There are museums and there are art galleries. Then there are art museums—think of the illustrious Museum of Modern Art (MoMA), the Louvre, Rijksmuseum or closer home, the National Gallery of Modern Art.
But beyond what we have come to understand as museums and art galleries, there is a new update on how we view art museums, those that go beyond selling artworks and holding a rotating cast of exhibitions, and that harness technology, community support and new forms of storytelling.
The contemporary art museum straddles a grey, in-between space as they fulfil the role of a conventional gallery with sales and temporary exhibitions showcasing new artists, alongside gradually building a permanent collection of artworks that are sporadically thrown open for public viewership.
Souraya Noujaim, scientific, curatorial and collections management director at the Louvre Abu Dhabi, describes how 21st-century art museums can address new, young, and geographically diverse audiences.
"We tell a universal story, not through an exhaustive encyclopaedic approach, but a display that puts story and narrative at its heart; driven by the question—how do these works aesthetically and scientifically tell you a story of human history? This story-telling led approach, which is always evolving through our semi-permanent display, allows us to present art in a dynamic and accessible way," she tells THE WEEK over email.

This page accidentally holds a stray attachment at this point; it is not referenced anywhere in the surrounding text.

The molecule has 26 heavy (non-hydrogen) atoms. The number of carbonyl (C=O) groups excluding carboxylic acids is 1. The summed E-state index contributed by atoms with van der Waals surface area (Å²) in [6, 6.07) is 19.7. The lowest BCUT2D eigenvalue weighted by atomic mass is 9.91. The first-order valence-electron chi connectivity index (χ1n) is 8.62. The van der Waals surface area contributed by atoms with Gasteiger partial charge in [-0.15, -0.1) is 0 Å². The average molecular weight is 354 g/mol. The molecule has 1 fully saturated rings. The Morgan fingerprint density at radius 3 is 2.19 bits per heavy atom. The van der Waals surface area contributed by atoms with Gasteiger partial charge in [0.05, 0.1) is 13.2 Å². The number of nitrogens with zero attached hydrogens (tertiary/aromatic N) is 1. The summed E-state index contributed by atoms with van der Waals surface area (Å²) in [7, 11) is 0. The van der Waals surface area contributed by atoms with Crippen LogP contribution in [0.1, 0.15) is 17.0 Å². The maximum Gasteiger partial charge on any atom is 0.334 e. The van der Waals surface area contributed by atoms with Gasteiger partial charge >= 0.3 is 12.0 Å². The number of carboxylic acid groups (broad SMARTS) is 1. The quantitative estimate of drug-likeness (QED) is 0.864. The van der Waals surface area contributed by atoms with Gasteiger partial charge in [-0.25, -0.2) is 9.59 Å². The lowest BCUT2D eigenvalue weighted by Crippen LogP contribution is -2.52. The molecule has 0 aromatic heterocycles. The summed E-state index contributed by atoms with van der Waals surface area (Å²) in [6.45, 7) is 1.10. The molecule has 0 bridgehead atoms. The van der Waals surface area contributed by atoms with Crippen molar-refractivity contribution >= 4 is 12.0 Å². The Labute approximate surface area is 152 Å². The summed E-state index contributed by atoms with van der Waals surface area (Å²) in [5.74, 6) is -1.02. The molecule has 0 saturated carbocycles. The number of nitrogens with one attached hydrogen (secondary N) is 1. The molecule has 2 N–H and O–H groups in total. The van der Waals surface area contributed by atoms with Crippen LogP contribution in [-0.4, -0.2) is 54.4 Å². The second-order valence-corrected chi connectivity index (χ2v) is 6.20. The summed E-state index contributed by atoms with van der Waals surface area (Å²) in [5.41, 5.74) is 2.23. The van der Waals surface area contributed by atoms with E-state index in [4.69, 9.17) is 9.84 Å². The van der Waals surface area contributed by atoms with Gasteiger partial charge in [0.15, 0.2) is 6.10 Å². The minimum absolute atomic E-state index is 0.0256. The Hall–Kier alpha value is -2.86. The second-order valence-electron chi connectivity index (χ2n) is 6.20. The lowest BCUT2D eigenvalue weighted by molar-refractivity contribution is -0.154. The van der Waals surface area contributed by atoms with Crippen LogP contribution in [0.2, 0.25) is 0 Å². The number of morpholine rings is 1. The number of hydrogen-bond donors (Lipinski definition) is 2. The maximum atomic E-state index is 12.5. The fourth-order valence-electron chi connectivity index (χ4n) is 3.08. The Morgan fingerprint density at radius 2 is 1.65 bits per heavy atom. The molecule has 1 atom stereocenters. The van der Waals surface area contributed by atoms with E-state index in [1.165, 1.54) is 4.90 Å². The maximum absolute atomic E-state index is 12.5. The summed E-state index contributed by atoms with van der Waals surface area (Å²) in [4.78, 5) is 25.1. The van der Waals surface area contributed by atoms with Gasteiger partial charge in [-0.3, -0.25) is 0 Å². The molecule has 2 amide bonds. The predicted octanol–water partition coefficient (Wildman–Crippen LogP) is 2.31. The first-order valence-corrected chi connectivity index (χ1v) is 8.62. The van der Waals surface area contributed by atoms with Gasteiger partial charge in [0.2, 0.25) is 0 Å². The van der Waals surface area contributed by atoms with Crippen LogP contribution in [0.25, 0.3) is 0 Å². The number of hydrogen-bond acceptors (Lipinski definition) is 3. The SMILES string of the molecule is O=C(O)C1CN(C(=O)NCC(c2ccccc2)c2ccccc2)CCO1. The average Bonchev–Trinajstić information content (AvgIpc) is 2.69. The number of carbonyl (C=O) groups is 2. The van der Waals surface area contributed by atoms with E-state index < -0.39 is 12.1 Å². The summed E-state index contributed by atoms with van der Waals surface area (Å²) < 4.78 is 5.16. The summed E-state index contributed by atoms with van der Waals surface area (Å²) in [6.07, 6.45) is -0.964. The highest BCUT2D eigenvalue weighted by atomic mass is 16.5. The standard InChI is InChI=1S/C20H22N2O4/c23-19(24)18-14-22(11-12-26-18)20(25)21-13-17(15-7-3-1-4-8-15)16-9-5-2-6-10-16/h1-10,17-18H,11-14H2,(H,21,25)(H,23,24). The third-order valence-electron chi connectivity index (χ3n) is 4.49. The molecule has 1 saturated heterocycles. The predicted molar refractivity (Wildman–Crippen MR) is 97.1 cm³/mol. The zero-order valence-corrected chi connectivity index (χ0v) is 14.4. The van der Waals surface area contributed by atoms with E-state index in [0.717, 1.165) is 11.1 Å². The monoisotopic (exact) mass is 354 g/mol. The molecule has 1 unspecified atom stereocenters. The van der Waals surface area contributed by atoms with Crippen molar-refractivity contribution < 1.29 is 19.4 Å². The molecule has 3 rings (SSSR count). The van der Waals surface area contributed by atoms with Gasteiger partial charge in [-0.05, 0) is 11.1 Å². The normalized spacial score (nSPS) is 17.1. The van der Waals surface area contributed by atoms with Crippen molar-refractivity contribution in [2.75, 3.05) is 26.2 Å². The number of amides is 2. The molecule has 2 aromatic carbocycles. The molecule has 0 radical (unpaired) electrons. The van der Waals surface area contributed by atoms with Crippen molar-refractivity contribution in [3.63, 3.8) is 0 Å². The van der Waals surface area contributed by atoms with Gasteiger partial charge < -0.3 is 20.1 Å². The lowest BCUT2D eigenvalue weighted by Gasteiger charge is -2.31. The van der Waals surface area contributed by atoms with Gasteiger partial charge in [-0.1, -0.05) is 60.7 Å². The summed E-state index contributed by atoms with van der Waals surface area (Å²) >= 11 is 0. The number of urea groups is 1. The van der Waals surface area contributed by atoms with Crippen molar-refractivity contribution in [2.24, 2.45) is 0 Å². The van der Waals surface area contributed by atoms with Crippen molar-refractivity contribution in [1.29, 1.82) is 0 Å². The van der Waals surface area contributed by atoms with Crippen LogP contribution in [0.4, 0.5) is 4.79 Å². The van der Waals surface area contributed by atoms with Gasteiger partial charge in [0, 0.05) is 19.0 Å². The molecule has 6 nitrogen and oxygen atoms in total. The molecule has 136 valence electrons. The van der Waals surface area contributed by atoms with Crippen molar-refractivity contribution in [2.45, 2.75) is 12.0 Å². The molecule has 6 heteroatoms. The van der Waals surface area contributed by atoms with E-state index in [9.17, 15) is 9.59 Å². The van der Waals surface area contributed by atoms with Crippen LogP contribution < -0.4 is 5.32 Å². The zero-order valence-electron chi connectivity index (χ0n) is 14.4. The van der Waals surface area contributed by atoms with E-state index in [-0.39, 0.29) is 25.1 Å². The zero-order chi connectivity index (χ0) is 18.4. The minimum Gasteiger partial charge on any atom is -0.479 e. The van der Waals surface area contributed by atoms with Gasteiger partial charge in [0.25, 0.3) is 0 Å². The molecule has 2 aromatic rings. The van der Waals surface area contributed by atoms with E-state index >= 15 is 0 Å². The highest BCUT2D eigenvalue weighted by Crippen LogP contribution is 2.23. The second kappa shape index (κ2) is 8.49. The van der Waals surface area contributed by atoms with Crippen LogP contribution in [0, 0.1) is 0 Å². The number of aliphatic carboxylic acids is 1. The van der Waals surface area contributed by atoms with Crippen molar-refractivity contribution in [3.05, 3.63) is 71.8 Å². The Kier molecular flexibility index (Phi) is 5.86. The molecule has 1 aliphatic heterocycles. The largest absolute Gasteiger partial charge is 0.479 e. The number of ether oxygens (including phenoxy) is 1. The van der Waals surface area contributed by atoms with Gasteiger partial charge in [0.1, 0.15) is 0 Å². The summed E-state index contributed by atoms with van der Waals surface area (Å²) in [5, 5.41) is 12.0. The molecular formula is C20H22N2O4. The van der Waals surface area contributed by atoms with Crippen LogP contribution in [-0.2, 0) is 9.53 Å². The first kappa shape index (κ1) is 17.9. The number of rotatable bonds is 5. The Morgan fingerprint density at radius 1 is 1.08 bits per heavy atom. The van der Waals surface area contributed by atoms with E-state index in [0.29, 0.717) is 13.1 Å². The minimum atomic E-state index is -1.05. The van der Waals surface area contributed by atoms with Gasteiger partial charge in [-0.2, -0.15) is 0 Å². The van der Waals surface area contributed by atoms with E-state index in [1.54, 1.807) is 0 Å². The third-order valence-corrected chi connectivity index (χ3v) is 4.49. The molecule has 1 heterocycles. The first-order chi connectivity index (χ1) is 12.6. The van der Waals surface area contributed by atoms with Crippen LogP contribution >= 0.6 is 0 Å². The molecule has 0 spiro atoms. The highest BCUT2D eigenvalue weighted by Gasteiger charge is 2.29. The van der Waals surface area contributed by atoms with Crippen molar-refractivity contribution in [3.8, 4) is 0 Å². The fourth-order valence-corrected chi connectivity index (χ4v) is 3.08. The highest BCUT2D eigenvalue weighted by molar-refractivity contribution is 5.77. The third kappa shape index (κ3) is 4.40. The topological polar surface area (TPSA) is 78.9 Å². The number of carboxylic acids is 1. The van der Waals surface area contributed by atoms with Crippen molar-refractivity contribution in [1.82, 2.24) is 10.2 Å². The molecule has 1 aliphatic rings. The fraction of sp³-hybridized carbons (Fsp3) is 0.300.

"Ultimately, history is not frozen in time, and our semi-permanent display and growing collection, enables us to respond thoughtfully to society’s demand for more inclusive and globally diverse narrations of history," says Noujaim.
The recently unveiled Bihar Museum, built at a cost of more than Rs 500 crore, is also a bold new experiment in art museum-making in India. It just hosted what could be the world's first-ever international Museum Biennale which concluded on 28 March. Gail Dexter Lord, from the cultural planning firm Lord Cultural Resources associated with the Bihar Museum as a consultant, decodes the finer nuances of a modern art museum for THE WEEK.
What is the difference between an art museum and an art gallery?
"Museum" refers to multi-disciplinary institutions, usually but not always collecting ones. Museums usually include works of art, craft, design, anthropology, archaeology and specimens of nature and science and industry. Within these vast storehouses, there are specialisms: Museums of nature or of industry, for example; museums devoted to a particular geography or period.